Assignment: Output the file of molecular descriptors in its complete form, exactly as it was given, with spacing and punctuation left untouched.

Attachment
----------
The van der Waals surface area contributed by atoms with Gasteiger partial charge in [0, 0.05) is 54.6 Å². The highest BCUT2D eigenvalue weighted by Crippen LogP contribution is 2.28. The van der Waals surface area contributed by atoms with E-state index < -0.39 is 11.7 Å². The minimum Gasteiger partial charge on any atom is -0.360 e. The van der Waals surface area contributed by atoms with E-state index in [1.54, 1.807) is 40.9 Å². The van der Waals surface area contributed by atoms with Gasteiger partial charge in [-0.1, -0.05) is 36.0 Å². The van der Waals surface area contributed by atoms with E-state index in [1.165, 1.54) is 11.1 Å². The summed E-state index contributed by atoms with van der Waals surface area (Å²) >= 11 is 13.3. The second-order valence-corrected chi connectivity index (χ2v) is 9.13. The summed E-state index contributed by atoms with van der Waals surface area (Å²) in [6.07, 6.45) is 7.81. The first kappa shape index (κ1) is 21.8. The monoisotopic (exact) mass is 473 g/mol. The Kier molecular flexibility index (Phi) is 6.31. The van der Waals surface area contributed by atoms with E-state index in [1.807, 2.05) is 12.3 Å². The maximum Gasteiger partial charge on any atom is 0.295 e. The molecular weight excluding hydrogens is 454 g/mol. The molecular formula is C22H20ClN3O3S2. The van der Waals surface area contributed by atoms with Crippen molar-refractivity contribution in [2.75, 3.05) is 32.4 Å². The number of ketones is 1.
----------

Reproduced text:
The van der Waals surface area contributed by atoms with Gasteiger partial charge in [0, 0.05) is 54.6 Å². The highest BCUT2D eigenvalue weighted by Crippen LogP contribution is 2.28. The van der Waals surface area contributed by atoms with E-state index < -0.39 is 11.7 Å². The minimum Gasteiger partial charge on any atom is -0.360 e. The van der Waals surface area contributed by atoms with E-state index in [1.54, 1.807) is 40.9 Å². The van der Waals surface area contributed by atoms with Gasteiger partial charge in [-0.1, -0.05) is 36.0 Å². The van der Waals surface area contributed by atoms with E-state index in [1.165, 1.54) is 11.1 Å². The summed E-state index contributed by atoms with van der Waals surface area (Å²) >= 11 is 13.3. The second-order valence-corrected chi connectivity index (χ2v) is 9.13. The summed E-state index contributed by atoms with van der Waals surface area (Å²) in [6.07, 6.45) is 7.81. The first kappa shape index (κ1) is 21.8. The monoisotopic (exact) mass is 473 g/mol. The Kier molecular flexibility index (Phi) is 6.31. The van der Waals surface area contributed by atoms with E-state index in [1.807, 2.05) is 12.3 Å². The maximum Gasteiger partial charge on any atom is 0.295 e. The molecular weight excluding hydrogens is 454 g/mol. The molecular formula is C22H20ClN3O3S2. The van der Waals surface area contributed by atoms with Crippen molar-refractivity contribution in [2.75, 3.05) is 32.4 Å². The number of ketones is 1.